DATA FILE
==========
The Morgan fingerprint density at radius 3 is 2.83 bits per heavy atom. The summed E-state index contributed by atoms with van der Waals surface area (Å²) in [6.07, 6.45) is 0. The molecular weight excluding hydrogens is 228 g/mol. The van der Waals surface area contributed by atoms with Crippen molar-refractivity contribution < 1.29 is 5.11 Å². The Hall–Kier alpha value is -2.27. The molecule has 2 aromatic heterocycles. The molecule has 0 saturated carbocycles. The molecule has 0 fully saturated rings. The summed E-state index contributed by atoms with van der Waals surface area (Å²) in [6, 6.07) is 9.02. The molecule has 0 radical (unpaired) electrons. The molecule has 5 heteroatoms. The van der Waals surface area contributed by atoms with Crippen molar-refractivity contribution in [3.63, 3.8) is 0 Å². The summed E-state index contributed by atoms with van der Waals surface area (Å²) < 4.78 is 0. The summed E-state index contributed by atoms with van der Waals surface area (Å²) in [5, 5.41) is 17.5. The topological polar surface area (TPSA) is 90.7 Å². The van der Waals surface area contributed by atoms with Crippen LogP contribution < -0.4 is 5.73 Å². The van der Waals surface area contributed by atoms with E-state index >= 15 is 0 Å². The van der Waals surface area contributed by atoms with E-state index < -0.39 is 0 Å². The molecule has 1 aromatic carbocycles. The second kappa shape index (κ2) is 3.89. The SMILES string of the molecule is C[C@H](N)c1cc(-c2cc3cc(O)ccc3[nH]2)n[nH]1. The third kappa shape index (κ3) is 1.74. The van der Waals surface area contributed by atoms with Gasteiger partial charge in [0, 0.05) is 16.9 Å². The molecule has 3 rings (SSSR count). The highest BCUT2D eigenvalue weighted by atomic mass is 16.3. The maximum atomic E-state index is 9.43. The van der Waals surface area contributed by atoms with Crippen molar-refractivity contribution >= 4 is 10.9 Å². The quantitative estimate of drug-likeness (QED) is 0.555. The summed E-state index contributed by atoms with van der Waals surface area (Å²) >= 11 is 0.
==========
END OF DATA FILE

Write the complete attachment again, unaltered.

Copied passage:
The Morgan fingerprint density at radius 3 is 2.83 bits per heavy atom. The summed E-state index contributed by atoms with van der Waals surface area (Å²) in [6.07, 6.45) is 0. The molecular weight excluding hydrogens is 228 g/mol. The van der Waals surface area contributed by atoms with Crippen molar-refractivity contribution < 1.29 is 5.11 Å². The Hall–Kier alpha value is -2.27. The molecule has 2 aromatic heterocycles. The molecule has 0 saturated carbocycles. The molecule has 0 fully saturated rings. The summed E-state index contributed by atoms with van der Waals surface area (Å²) in [6, 6.07) is 9.02. The molecule has 0 radical (unpaired) electrons. The molecule has 5 heteroatoms. The van der Waals surface area contributed by atoms with Crippen molar-refractivity contribution in [3.63, 3.8) is 0 Å². The summed E-state index contributed by atoms with van der Waals surface area (Å²) < 4.78 is 0. The summed E-state index contributed by atoms with van der Waals surface area (Å²) in [5, 5.41) is 17.5. The topological polar surface area (TPSA) is 90.7 Å². The van der Waals surface area contributed by atoms with Crippen LogP contribution < -0.4 is 5.73 Å². The van der Waals surface area contributed by atoms with E-state index >= 15 is 0 Å². The van der Waals surface area contributed by atoms with E-state index < -0.39 is 0 Å². The molecule has 1 aromatic carbocycles. The second kappa shape index (κ2) is 3.89. The SMILES string of the molecule is C[C@H](N)c1cc(-c2cc3cc(O)ccc3[nH]2)n[nH]1. The third kappa shape index (κ3) is 1.74. The van der Waals surface area contributed by atoms with Gasteiger partial charge in [0, 0.05) is 16.9 Å². The molecule has 3 rings (SSSR count). The highest BCUT2D eigenvalue weighted by atomic mass is 16.3. The maximum atomic E-state index is 9.43. The van der Waals surface area contributed by atoms with Crippen molar-refractivity contribution >= 4 is 10.9 Å². The quantitative estimate of drug-likeness (QED) is 0.555. The summed E-state index contributed by atoms with van der Waals surface area (Å²) >= 11 is 0.